“We’re all going to fall. Fall with awareness and acceptance.”
Bryan Kest, Power Yoga
I have walked in it. Laid in it. Twisted and turned in it. Pierced & flogged myself with it. Wrapped myself in a blanket of it and put myself back to bed where I belong. The only place I thought I should belong.
Guilt surfaces when I think I have done or am doing less than my best. For some reason, I think continuing to beat myself up about my “coming short” is supposed to help me feel better. I think throwing my feet at the religion (that tends to be my God) and saying, “Look at what a loser I am. I’m so sorry I’m like this,” is a holy choice. How long am I going to continue to crucify myself for something I can’t help but do?
It dawned on me a couple days ago that what I do in any given moment is the best I can do. If I could do better, I would have.
I think it is why my Dad always said “there is no such things as trying harder.” It used to infuriate me, but now I get it.
I think it is why Yoda says, “Do or do not, there is no try.”
We are timid to commit to our convictions and passions because we might fail and if we fail the guilt pours in, like the hallway light that blinds me at night when a little kid opens my bedroom door to tell me they can’t sleep alone. Like the tsunami waters that continue to rush in, wave over wave of a force that is destructive and disruptive, unstoppable by man.
Since we fear the commitment (because we fear the inevitable failure), we say, “I’ll try.” It’s our out. I’ll try to be a good mom. I’ll try to eat healthy. I’ll try to exercise. I’ll try to write consistently. I’ll try to love my spouse. But that try is always accompanied by a deep insecurity that we are not enough. “I’ll try” is what we say out loud, but inwardly the “I’ll try” echoes back to our hearts as “you do not have what it takes.” We are looking for a fix. Who can fix me because I am broken, and who wants to play with a broken toy?
I look to the heavens and scream, “God, would you just give me a new game piece? You can’t really expect me to win with this one, can You?!”
Guilt is the gut reaction of my Ego. And by reacting, I only serve to increase the tension I am already feeling. It is my Ego that is offended when I fall on my face. It is my Ego that cares about how my life looks to another. It is my Ego that is annoyed when I can’t finish a workout, an assignment, a project. It is my Ego that is wounded when I can’t do something someone else is doing. It is my Ego that has a childish logic that goes something like this, “Good parents don’t yell. You yelled. You are a bad parent.”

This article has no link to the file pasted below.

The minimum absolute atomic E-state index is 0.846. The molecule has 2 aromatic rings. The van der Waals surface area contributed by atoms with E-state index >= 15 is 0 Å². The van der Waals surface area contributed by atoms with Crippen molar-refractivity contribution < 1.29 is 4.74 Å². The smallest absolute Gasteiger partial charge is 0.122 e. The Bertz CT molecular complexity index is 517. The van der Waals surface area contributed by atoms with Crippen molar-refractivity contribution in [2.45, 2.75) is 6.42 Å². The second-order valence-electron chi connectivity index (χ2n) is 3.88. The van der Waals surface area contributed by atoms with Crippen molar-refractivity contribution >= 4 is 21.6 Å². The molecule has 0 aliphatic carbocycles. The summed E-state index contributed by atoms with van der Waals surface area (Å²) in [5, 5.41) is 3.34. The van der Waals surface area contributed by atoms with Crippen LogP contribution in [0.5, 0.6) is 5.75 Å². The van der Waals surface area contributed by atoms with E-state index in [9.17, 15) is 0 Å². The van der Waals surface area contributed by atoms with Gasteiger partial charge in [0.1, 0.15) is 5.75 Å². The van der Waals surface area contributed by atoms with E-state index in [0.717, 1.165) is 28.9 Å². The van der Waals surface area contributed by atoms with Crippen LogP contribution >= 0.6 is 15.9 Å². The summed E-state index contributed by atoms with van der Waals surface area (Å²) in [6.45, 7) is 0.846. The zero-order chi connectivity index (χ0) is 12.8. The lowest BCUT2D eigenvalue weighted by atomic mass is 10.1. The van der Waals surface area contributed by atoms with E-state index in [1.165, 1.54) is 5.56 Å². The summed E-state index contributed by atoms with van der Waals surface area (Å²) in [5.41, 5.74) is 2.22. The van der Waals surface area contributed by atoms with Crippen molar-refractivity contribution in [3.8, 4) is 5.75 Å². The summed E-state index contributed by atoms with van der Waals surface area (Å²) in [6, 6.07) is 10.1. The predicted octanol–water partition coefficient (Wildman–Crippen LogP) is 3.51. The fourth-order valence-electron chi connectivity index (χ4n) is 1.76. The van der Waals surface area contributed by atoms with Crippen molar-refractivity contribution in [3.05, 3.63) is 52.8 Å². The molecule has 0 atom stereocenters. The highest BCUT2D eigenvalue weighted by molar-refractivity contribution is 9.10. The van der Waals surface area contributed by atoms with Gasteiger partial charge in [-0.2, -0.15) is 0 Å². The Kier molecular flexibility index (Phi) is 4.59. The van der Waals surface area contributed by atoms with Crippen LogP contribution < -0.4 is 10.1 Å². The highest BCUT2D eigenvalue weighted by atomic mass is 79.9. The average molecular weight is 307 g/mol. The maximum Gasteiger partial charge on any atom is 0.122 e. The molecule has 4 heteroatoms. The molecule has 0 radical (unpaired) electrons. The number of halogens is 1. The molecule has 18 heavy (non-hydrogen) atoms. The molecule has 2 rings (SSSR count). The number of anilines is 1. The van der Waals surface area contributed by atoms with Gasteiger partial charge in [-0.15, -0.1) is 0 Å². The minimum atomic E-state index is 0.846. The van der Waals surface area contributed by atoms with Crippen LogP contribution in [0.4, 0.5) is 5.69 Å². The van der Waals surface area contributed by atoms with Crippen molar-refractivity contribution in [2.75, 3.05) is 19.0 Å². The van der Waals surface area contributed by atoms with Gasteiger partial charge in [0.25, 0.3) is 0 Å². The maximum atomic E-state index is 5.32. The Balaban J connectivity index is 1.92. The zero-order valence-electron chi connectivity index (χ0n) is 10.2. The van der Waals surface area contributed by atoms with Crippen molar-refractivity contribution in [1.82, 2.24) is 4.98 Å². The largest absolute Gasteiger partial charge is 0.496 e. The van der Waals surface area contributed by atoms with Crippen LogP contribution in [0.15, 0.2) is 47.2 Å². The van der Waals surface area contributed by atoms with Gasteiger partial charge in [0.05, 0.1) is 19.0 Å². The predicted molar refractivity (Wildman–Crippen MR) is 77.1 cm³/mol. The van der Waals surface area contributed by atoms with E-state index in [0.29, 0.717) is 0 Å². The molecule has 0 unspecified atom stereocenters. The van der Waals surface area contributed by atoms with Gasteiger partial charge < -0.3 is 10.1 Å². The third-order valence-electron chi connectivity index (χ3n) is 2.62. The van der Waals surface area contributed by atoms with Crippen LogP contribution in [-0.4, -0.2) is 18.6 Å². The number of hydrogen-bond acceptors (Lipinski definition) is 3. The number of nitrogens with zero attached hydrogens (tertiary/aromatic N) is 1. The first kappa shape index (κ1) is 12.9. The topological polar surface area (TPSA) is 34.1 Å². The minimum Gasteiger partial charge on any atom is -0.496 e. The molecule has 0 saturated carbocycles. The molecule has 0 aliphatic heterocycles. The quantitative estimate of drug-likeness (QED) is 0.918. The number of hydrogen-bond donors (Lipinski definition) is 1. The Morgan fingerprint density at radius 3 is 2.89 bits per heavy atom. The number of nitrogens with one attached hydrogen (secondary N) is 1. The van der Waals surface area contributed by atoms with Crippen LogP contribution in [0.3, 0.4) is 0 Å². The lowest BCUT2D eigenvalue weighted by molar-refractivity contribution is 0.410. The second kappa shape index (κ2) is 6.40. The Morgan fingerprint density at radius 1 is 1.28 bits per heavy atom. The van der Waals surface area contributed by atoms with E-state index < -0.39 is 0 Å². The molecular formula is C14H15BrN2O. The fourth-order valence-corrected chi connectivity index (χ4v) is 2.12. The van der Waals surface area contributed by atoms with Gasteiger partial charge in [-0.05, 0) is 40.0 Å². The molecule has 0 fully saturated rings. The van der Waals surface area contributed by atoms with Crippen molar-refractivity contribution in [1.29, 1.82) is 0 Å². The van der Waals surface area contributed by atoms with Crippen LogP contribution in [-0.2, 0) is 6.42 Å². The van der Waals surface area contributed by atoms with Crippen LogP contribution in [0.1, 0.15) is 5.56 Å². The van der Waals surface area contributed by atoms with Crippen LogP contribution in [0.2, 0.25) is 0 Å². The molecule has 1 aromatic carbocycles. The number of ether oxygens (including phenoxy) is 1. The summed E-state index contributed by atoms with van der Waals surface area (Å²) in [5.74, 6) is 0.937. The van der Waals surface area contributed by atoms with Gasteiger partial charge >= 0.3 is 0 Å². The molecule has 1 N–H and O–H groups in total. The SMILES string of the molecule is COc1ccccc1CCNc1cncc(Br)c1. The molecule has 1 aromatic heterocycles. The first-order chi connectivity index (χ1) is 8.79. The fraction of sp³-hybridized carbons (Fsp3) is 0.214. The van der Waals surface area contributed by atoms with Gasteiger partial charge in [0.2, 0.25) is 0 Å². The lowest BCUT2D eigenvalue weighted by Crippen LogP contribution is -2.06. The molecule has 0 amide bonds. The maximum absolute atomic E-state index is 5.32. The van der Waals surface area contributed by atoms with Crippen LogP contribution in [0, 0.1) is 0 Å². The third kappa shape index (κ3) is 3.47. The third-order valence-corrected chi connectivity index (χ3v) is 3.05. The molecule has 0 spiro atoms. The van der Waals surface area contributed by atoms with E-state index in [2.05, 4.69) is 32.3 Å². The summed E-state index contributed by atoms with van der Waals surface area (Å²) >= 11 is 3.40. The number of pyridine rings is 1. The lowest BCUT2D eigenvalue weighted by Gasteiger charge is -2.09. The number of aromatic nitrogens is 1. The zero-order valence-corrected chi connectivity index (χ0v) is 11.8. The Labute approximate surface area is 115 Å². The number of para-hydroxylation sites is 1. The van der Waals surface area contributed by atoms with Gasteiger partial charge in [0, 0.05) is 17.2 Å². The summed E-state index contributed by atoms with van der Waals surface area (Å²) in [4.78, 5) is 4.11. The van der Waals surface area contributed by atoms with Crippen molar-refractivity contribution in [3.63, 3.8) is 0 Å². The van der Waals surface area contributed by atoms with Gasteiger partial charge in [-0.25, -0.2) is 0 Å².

So what if I didn’t react? What if I stayed separate from Ego, stayed out of it entirely, and made “breathing through” my priority. (Does this sound like yoga yet?)
Yesterday I was talking to a couple friends, and in the passion of the moment, I admitted that sometimes I felt like not eating organic food was a determination of my eternal judgment. What I really said was, “I’m probably going to hell because of it.” I could sense that they were a little unnerved by the extreme way in which I presented it. In my mind, I felt my Ego starting to react to that. “You went too far. You shared too much. They think you are crazy. They can’t relate. They don’t understand you. They feel sorry for you. Why do you talk so much?” My Ego was reacting in guilt to the vulnerable way I had used my voice, and my Ego wasn’t going to stand for it. I let the Ego be. Like a little child throwing a tantrum on the floor, I let it pound its fists and scream and turn red-faced. Every now and then it would look up to make sure I was looking. I pretended I wasn’t. Eventually it ran out of steam, and I picked it up and said, “Everything will be okay. We did the best we could. If we’re misunderstood, that is okay too.” I didn’t engage with the Ego’s fury. I just let it run its course apart from me.
For years I’ve been wanting to know how to break free. I realize, I’ve got to stop playing in the mud of my guilt with my Ego. I’ve got to stop stepping in and trying to clean up what the Ego wants to roll in. I’ve just got to let my Ego use up its energy and then calmly gather it up in my arms so we can move on. My Ego is a part of me, but I’m it’s parent, and I don’t have to engage in what I don’t want to. And I won’t engage in this frolicking with guilt because I am aware of this thing called grace and love that conquers all.
You want to be free? You have to realize you are enough, now, today, in this very moment. It’s not a matter of “I will be fixed when…” It’s a matter of I am all I can be right now. It’s not a matter of things will be okay, it is that things already are okay. The dreams you have for your future are actually alive in you today. You are just learning how to call them forth.
When I know that I will love myself even when I fall down, the fall is far less scary and debilitating. It’s also far more easier to get up afterward.
And if you’ve got this covered, the next step is giving other people the space to wrestle their own Ego in the mud. To not harbor guilt on their behalf, holding it out before them as if it is a gentle offering that will help in some way. They need grace to you know.